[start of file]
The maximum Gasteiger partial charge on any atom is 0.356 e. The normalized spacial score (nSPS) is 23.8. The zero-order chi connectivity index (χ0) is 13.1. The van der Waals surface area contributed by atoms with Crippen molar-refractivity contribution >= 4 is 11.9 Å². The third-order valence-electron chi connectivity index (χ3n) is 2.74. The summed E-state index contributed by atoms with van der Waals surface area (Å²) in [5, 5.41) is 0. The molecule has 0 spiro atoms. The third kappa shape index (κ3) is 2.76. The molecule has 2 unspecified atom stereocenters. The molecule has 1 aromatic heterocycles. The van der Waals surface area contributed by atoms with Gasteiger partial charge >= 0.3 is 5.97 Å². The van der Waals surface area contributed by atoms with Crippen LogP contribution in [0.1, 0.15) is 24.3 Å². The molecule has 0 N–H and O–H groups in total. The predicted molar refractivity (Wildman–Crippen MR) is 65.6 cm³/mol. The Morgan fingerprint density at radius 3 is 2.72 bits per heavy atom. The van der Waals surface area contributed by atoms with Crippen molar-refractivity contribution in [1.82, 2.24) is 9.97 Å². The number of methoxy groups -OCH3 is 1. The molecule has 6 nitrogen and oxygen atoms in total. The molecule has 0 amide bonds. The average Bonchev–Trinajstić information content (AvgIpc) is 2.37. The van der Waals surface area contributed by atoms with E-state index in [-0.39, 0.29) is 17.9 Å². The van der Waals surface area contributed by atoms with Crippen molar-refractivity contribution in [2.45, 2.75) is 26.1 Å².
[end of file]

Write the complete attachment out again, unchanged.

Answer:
The maximum Gasteiger partial charge on any atom is 0.356 e. The normalized spacial score (nSPS) is 23.8. The zero-order chi connectivity index (χ0) is 13.1. The van der Waals surface area contributed by atoms with Crippen molar-refractivity contribution >= 4 is 11.9 Å². The third-order valence-electron chi connectivity index (χ3n) is 2.74. The summed E-state index contributed by atoms with van der Waals surface area (Å²) in [5, 5.41) is 0. The molecule has 0 spiro atoms. The third kappa shape index (κ3) is 2.76. The molecule has 2 unspecified atom stereocenters. The molecule has 1 aromatic heterocycles. The van der Waals surface area contributed by atoms with Gasteiger partial charge >= 0.3 is 5.97 Å². The van der Waals surface area contributed by atoms with Crippen LogP contribution in [0.1, 0.15) is 24.3 Å². The molecule has 0 N–H and O–H groups in total. The predicted molar refractivity (Wildman–Crippen MR) is 65.6 cm³/mol. The Morgan fingerprint density at radius 3 is 2.72 bits per heavy atom. The van der Waals surface area contributed by atoms with Crippen molar-refractivity contribution in [1.82, 2.24) is 9.97 Å². The number of methoxy groups -OCH3 is 1. The molecule has 6 nitrogen and oxygen atoms in total. The molecule has 0 amide bonds. The average Bonchev–Trinajstić information content (AvgIpc) is 2.37. The van der Waals surface area contributed by atoms with E-state index in [-0.39, 0.29) is 17.9 Å². The van der Waals surface area contributed by atoms with Crippen molar-refractivity contribution in [2.45, 2.75) is 26.1 Å².